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Hospitalized people feel sick already. Some patients try their best to rise above the occasion with excellent grooming (nice pajamas, robe, neatly brushed hair, good shave, etc.) in their hosptal room. Nobody wants to look like the guy above.
So when women are told that "The doctor says you must remove your nail polish, now" they resist the message.
"Why?" is a common response. Mine was ;^ )
Guys, I hear you. I know some of you wear clear polish to enhance your hand's professional appearance. I know how awkward it'll be for you to disagree with the nail polish removing directive, too. But ooohh, you'd like to...
by looking at life
from the doctor's point of view.
Nails and nailbeds indicate a lot of information about your health. Discolored nails, nails with raised lines (possibly indicating congested liver), dips (malnutrition), dots - leukonychia in medicalese (nutritional, fungal or psoriasis problems), lack of nail moons (kidney problems) or other marks can indicate health issues you wouldn't know to suspect. Any form of cover/polish will disguise the symptoms that the medical staff needs to see.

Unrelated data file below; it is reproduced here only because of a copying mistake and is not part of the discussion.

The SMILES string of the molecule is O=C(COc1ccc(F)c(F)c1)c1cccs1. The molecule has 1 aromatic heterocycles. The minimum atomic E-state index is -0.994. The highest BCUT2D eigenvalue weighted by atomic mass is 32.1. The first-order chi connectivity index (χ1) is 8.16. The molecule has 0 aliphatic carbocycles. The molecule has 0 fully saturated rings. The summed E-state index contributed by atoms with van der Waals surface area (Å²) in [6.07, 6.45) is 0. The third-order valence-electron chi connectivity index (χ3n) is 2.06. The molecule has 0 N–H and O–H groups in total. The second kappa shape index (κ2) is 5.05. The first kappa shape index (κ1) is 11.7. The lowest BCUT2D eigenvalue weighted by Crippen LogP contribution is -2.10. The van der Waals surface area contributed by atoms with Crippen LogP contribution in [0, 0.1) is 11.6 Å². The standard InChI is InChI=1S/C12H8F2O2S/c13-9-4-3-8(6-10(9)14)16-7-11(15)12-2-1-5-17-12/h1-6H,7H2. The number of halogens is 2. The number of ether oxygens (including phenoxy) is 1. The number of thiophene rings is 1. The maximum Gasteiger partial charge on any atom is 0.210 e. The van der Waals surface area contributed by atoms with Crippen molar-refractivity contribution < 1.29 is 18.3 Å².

Uh, the parenthesized remarks above
are not final status, by the way.
Those nail marks might indicate
other health issues.
One more thing: during surgery, a clip called a Pulse Oximeter will be attached to a toe or finger. The skin color below your nail will indicate how well and how much oxygen is moving through your circulatory (blood) system. Nail polish, even clear polish, interferes with the machine's signal, confusing the medical team about your welfare.
Ready to be a bit more cooperative with the doctor, now? Whew.
Okay, okay I know that now you're wondering about why nails have weird, or any, marks on them. Check out this WebMDHealth column for a quick look at why leukonychia, nail dots, might happen. It's not a comprehensive piece of information, just a quickie look at the question and some possible answers.
Want to feel a whole lot better about your medical issues? Click on I'm Buying "It's MY Crisis! And I'll Cry if I Need To" so I can calm down some more. It's "A Life Book that Helps You to Dry Your Tears and to Cope with a Medical Challenge."